See the following for articles about the 142 prisoners released from Guantánamo from June 2007 to January 2009 (out of the 532 released by President Bush), the 196 prisoners released from February 2009 to January 2017 by President Obama, the one prisoner released by Donald Trump, and the one prisoner released by President Biden in his first year in office, whose stories are covered in more detail than is available anywhere else – either in print or on the internet – although many of them, of course, are also covered in The Guantánamo Filesand for the stories of the other 390 prisoners released by President Bush, see my archive of articles based on the classified military files released by WikiLeaks in 2011: June 2007 – 2 Tunisians, 4 Yemenis (herehere and here); July 2007 – 16 Saudis; August 2007 – 1 Bahraini, 5 Afghans; September 2007 – 16 Saudis1 Mauritanian1 Libyan, 1 Yemeni, 6 Afghans; November 2007 – 3 Jordanians, 8 Afghans14 Saudis; December 2007 – 2 Sudanese; 13 Afghans (here and here); 3 British residents10 Saudis; May 2008 – 3 Sudanese, 1 Moroccan, 5 Afghans (herehere and here); July 2008 – 2 Algerians1 Qatari, 1 United Arab Emirati, 1 Afghan; August 2008 – 2 Algerians; September 2008 – 1 Pakistani, 2 Afghans (here and here); 1 Sudanese, 1 Algerian; November 2008 – 1 Kazakh, 1 Somali, 1 Tajik2 Algerians; 1 Yemeni (Salim Hamdan), repatriated to serve out the last month of his sentence; December 2008 –- 3 Bosnian Algerians; January 2009 – 1 Afghan, 1 Algerian, 4 Iraqis; February 2009 — 1 British resident (Binyam Mohamed); May 2009 —1 Bosnian Algerian (Lakhdar Boumediene); June 2009 — 1 Chadian (Mohammed El-Gharani); 4 Uighurs to Bermuda; 1 Iraqi; 3 Saudis (here and here); August 2009 — 1 Afghan (Mohamed Jawad); 2 Syrians to Portugal; September 2009 — 1 Yemeni; 2 Uzbeks to Ireland (here and here); October 2009 — 1 Kuwaiti, 1 prisoner of undisclosed nationality to Belgium; 6 Uighurs to Palau; November 2009 — 1 Bosnian Algerian to France, 1 unidentified Palestinian to Hungary, 2 Tunisians to Italian custody; December 2009 — 1 Kuwaiti (Fouad al-Rabiah); 2 Somalis4 Afghans6 Yemenis; January 2010 — 2 Algerians, 1 Uzbek to Switzerland1 Egyptian1 Azerbaijani and 1 Tunisian to Slovakia; February 2010 — 1 Egyptian, 1 Libyan, 1 Tunisian to Albania1 Palestinian to Spain; March 2010 — 1 Libyan, 2 unidentified prisoners to Georgia, 2 Uighurs to Switzerland; May 2010 — 1 Syrian to Bulgaria, 1 Yemeni to Spain; July 2010 — 1 Yemeni (Mohammed Hassan Odaini); 1 Algerian1 Syrian to Cape Verde, 1 Uzbek to Latvia, 1 unidentified Afghan to Spain; September 2010 — 1 Palestinian, 1 Syrian to Germany; January 2011 — 1 Algerian; April 2012 — 2 Uighurs to El Salvador; July 2012 — 1 Sudanese; September 2012 — 1 Canadian (Omar Khadr) to ongoing imprisonment in Canada; August 2013 — 2 Algerians; December 2013 — 2 Algerians2 Saudis2 Sudanese3 Uighurs to Slovakia; March 2014 — 1 Algerian (Ahmed Belbacha); May 2014 — 5 Afghans to Qatar (in a prisoner swap for US PoW Bowe Bergdahl); November 2014 — 1 Kuwaiti (Fawzi al-Odah); 3 Yemenis to Georgia, 1 Yemeni and 1 Tunisian to Slovakia, and 1 Saudi; December 2014 — 4 Syrians, 1 Palestinian and 1 Tunisian to Uruguay4 Afghans2 Tunisians and 3 Yemenis to Kazakhstan; January 2015 — 4 Yemenis to Oman, 1 Yemeni to Estonia; June 2015 — 6 Yemenis to Oman; September 2015 — 1 Moroccan and 1 Saudi; October 2015 — 1 Mauritanian and 1 British resident (Shaker Aamer); November 2015 — 5 Yemenis to the United Arab Emirates; January 2016 — 2 Yemenis to Ghana1 Kuwaiti (Fayiz al-Kandari) and 1 Saudi10 Yemenis to Oman1 Egyptian to Bosnia and 1 Yemeni to Montenegro; April 2016 — 2 Libyans to Senegal9 Yemenis to Saudi Arabia; June 2016 — 1 Yemeni to Montenegro; July 2016 — 1 Tajik and 1 Yemeni to Serbia, 1 Yemeni to Italy; August 2016 — 12 Yemenis and 3 Afghans to the United Arab Emirates (see here and here); October 2016 — 1 Mauritanian (Mohammedou Ould Slahi); December 2016 — 1 Yemeni to Cape Verde; January 2017 — 4 Yemenis to Saudi Arabia8 Yemenis and 2 Afghans to Oman1 Russian, 1 Afghan and 1 Yemeni to the United Arab Emirates, and 1 Saudi repatriated to Saudi Arabia for continued detention; May 2018 — 1 Saudi to continued imprisonment in Saudi Arabia; July 2021 — 1 Moroccan.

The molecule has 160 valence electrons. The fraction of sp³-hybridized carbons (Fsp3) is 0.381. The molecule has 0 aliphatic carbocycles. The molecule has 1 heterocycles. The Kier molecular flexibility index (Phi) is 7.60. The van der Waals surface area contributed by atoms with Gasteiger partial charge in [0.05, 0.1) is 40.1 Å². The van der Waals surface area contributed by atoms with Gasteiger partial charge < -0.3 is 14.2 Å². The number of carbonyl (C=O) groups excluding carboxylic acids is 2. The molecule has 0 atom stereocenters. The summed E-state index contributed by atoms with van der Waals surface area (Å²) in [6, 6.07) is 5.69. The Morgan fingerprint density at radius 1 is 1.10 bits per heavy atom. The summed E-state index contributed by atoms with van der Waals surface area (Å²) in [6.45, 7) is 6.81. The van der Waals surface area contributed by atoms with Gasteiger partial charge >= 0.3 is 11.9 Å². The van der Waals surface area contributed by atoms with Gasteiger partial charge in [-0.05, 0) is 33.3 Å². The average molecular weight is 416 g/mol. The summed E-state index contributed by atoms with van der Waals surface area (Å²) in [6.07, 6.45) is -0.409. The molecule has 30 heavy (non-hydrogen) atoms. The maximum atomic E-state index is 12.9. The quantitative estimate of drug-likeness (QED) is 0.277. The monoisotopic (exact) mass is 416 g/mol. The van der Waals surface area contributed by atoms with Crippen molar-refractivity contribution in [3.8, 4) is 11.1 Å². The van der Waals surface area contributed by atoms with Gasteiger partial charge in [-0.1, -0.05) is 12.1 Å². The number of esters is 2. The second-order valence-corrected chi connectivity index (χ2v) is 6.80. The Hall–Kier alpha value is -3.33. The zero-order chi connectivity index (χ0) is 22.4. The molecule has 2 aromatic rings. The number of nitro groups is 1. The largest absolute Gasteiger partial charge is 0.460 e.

* * * * *